Dom (Muslim traditions) in India

Provided by Joshua Project
Dom (Muslim traditions)
Photo Source:  Copyrighted © 2019
Isudas  All rights reserved.  Used with permission
Map Source:  People Group Location: Omid. Other geography / data: GMI. Map Design: Joshua Project
People Name: Dom (Muslim traditions)
Country: India
10/40 Window: Yes
Population: 183,000
World Population: 194,100
Primary Language: Urdu
Primary Religion: Islam
Christian Adherents: 0.00 %
Evangelicals: 0.00 %
Scripture: Complete Bible
Online Audio NT: No
Jesus Film: Yes
Audio Recordings: Yes
People Cluster: South Asia Muslim - Other
Affinity Bloc: South Asian Peoples
Progress Level:

Introduction / History

The Doms (also known as the Doom, Dum or Dumar) have many different stories of their origin but most centre around their becoming an outcaste group because of a celebrated slaughtering of a sacred cow. The Dom is a Scheduled Caste in India and is counted among the depressed castes or 'untouchable' community in Nepal. Numbering over 2 million they can be found in over 500 of the districts of India and Nepal.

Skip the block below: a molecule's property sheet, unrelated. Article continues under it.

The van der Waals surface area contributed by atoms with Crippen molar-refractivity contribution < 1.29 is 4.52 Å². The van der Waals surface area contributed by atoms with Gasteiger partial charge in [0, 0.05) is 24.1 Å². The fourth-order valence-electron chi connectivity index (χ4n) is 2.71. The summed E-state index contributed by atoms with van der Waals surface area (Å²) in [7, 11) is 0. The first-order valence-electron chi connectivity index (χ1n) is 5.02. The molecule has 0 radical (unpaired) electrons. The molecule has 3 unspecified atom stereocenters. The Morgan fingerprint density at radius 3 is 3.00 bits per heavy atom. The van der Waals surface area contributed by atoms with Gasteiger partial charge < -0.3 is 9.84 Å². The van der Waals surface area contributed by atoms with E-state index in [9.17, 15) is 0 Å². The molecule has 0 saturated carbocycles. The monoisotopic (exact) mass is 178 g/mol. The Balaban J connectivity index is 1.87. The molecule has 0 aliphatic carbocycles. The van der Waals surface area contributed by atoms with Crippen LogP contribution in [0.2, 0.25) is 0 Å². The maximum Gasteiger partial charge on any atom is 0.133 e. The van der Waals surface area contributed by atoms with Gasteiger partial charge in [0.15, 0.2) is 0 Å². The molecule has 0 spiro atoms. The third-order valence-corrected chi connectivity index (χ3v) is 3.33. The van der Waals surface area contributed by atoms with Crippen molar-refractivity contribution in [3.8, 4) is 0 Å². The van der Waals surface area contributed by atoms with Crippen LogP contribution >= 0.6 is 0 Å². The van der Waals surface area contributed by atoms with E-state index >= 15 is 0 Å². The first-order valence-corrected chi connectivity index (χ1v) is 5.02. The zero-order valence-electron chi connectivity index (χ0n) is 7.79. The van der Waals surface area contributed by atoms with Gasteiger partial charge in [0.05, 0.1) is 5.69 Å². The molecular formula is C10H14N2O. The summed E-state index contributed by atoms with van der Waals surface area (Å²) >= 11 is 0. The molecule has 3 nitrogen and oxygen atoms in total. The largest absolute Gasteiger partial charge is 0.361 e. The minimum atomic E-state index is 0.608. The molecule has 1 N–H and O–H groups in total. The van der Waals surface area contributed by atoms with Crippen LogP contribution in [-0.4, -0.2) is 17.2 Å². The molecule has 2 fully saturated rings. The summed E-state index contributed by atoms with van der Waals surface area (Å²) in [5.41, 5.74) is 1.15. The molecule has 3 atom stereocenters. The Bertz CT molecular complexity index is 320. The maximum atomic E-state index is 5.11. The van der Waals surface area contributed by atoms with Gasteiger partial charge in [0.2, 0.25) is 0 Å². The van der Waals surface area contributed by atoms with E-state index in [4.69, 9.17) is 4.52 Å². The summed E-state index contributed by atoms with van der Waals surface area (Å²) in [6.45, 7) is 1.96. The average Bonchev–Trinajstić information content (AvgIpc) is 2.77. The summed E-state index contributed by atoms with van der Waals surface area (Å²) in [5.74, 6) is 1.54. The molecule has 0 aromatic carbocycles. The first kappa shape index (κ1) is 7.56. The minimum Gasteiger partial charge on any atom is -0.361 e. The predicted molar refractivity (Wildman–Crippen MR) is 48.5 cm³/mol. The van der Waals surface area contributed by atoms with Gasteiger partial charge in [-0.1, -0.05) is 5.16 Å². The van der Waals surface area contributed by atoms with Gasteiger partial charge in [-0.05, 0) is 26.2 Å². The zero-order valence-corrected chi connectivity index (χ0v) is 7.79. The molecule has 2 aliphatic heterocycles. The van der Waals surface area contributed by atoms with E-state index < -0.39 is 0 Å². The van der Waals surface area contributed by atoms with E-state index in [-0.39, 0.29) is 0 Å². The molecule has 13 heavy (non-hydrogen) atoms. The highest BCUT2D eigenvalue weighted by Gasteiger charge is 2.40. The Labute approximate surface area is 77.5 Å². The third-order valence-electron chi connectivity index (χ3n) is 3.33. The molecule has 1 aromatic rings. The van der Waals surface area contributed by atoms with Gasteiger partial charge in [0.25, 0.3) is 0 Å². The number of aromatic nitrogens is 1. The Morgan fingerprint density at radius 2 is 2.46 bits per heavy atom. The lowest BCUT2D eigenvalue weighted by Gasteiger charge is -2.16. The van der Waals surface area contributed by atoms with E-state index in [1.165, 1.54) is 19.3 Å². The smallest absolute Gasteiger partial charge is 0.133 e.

What Are Their Lives Like?

The Doms are a colourful community of South Asia. There are so many different clans and sub-groupings that it is hard to generalise about their lives. They have been traditionally defined by the low occupations of alms collecting, grave digging, cremating, drum-beating, singing, dancing, as well as the making of bamboo baskets (sirki) and mats (chatai). Of the Doms in Nepal about 25% are Muslim Dom. In their Muslim communities some have today entered into other labour jobs such as plantation workers, rickshaw-pullers and construction. In Nepal they primarily speak Nepali and are non-vegetarian.

What Are Their Needs?

The ministry of Jesus among the poor and outcaste is a clear call to reach out to the Muslim Dom of Nepal. There are no known workers among the Muslim Dom. The Dom of India can benefit from the education programmes but in Nepal tuition programmes and community education can lift some of the children up socially and into traditional schools for the first time.

Text Source:   Anonymous